Justice of Peace jurisdictions studied- commissioners reviewing work loads, financial implications | NevadaAppeal.com

Justice of Peace jurisdictions studied- commissioners reviewing work loads, financial implications

by Nancy Dallas

DAYTON — Increasing Justice Court caseloads have Lyon County officials looking into reconfiguring the boundaries for jurisdictions.

One possibility would involve moving Silver Springs from Dayton Township into the Canal Township Justice Court in Fernley.

Commissioner LeRoy Goodman, a member of a committee reviewing the court districts, said the Dayton Justice Court load increased 20 percent last year and is expected to do the same this year.

“According to Judge (William) Rogers (Dayton Township justice), between 16 to 21 percent of his cases come from Silver Springs. (Moving Silver Springs) would somewhat equalize the population of the justice townships and take a temporary burden off of Judge Rogers,” Goodman said. “However, I think in a very few years, possibly by the next justice election in 2006, we will see the Stagecoach/Silver Springs area grow to a point where they will have to have their own township.”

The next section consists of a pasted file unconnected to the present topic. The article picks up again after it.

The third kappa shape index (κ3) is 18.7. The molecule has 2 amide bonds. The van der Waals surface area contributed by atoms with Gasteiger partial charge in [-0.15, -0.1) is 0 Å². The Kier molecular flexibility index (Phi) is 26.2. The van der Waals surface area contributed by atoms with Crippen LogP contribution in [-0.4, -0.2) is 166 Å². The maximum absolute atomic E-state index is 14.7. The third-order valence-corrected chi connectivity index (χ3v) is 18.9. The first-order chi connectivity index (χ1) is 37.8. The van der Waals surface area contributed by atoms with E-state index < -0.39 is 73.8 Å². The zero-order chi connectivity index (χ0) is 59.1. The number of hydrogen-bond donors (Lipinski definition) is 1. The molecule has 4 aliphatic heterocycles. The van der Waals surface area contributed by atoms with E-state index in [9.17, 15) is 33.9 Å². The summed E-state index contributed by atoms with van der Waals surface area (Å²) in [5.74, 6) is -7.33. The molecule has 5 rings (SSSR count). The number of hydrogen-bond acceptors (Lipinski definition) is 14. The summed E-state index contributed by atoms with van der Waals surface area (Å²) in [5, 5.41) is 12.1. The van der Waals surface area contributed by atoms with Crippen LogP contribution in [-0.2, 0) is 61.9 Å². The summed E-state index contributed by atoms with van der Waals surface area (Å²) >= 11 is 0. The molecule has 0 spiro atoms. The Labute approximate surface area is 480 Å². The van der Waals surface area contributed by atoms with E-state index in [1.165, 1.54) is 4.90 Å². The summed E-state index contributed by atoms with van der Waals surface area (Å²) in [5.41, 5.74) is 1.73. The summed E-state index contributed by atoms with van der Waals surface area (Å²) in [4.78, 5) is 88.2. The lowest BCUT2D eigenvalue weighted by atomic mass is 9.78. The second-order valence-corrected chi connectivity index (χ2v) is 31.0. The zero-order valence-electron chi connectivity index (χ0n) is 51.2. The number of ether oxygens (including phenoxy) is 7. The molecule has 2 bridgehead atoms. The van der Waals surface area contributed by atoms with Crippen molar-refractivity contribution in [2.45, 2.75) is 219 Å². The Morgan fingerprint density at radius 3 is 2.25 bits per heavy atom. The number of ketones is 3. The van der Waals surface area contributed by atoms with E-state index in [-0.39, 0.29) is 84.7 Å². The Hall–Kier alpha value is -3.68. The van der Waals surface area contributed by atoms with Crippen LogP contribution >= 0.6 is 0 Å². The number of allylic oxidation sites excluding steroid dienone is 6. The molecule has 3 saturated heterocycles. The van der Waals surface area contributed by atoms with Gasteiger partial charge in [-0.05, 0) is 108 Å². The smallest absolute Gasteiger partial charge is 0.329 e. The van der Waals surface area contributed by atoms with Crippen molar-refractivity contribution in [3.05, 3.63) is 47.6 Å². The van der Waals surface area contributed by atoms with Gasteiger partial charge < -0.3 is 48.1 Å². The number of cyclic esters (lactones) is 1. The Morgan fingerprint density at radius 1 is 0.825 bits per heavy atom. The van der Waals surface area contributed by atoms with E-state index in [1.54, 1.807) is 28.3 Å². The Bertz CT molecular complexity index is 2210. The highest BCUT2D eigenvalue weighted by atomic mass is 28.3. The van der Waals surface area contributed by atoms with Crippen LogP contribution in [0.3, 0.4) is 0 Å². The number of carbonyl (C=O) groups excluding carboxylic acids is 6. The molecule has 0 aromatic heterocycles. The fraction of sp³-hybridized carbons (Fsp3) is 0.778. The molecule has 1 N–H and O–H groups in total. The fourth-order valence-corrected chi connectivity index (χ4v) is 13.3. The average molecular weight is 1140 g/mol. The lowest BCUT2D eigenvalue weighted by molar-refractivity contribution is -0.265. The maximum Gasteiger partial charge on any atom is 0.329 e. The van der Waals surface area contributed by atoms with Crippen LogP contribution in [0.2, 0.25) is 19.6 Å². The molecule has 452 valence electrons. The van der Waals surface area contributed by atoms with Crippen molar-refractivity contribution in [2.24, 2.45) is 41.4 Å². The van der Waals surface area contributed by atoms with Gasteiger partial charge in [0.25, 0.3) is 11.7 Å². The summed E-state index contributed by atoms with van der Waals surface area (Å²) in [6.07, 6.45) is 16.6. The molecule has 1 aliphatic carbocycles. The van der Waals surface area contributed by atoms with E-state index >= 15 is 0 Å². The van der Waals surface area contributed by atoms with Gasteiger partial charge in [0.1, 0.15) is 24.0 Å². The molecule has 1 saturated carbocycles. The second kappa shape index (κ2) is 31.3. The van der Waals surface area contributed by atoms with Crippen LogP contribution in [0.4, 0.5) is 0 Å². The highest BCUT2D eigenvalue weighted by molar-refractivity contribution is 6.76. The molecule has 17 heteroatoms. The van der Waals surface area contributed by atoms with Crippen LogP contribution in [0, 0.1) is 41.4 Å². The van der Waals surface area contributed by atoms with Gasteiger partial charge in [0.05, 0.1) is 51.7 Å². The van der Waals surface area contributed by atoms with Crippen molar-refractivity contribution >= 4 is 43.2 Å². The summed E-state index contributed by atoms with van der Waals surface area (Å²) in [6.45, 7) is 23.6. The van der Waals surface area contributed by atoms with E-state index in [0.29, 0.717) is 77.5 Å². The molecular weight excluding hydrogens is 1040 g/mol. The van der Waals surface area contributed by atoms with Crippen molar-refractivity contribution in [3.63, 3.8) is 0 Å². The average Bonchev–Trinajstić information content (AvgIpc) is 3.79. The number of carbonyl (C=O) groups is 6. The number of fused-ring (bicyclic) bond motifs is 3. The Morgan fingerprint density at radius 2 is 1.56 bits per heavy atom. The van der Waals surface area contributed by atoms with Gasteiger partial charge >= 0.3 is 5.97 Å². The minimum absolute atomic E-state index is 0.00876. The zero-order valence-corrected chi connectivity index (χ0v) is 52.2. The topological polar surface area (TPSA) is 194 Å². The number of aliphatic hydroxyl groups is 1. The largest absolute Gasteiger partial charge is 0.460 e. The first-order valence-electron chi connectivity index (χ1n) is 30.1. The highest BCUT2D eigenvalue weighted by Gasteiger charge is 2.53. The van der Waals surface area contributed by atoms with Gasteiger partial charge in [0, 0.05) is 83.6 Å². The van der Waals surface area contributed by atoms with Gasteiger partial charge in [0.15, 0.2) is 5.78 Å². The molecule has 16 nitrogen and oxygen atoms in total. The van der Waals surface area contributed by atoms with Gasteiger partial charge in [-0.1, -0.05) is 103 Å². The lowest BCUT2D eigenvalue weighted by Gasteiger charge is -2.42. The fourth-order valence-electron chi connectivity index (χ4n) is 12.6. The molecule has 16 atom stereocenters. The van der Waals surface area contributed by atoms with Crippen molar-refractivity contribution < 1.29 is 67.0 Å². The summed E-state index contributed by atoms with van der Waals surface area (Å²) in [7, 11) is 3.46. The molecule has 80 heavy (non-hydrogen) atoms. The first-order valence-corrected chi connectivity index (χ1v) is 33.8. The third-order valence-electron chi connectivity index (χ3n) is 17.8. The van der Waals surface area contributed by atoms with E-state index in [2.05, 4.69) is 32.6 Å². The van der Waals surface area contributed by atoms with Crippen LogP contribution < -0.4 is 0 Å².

There are four justice of the peace jurisdictions in Lyon County: Smith Valley, Mason Valley, Dayton (includes Silver City, Mound House, Stagecoach and Silver Springs) and Canal (Fernley).

Boundaries are established along voting precinct lines. A committee comprising representatives from the district attorney and sheriff’s offices, Fernley City officials, Canal Judge Robert Bennett, Dayton Judge Rogers and two commissioners has been reviewing possible revisions.

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According to County Manager Stephen Snyder, the committee is still gathering information.

Reading from Nevada Revised Statutes, Commissioner Bob Milz said comparative workloads have nothing to do with redistricting townships and supported postponing taking any action until additional reasons for boundary changes are made.

Commissioner David Fulstone disagreed, noting the rapid growth in the two northern jurisdictions signaled it’s time to start drafting an ordinance, placing the issue in front of the public.

“There are financial issues at stake. We need to take direction on this. We should direct a review of the boundaries,” he told the board.

“We all know something needs to be done out there to balance the work load.”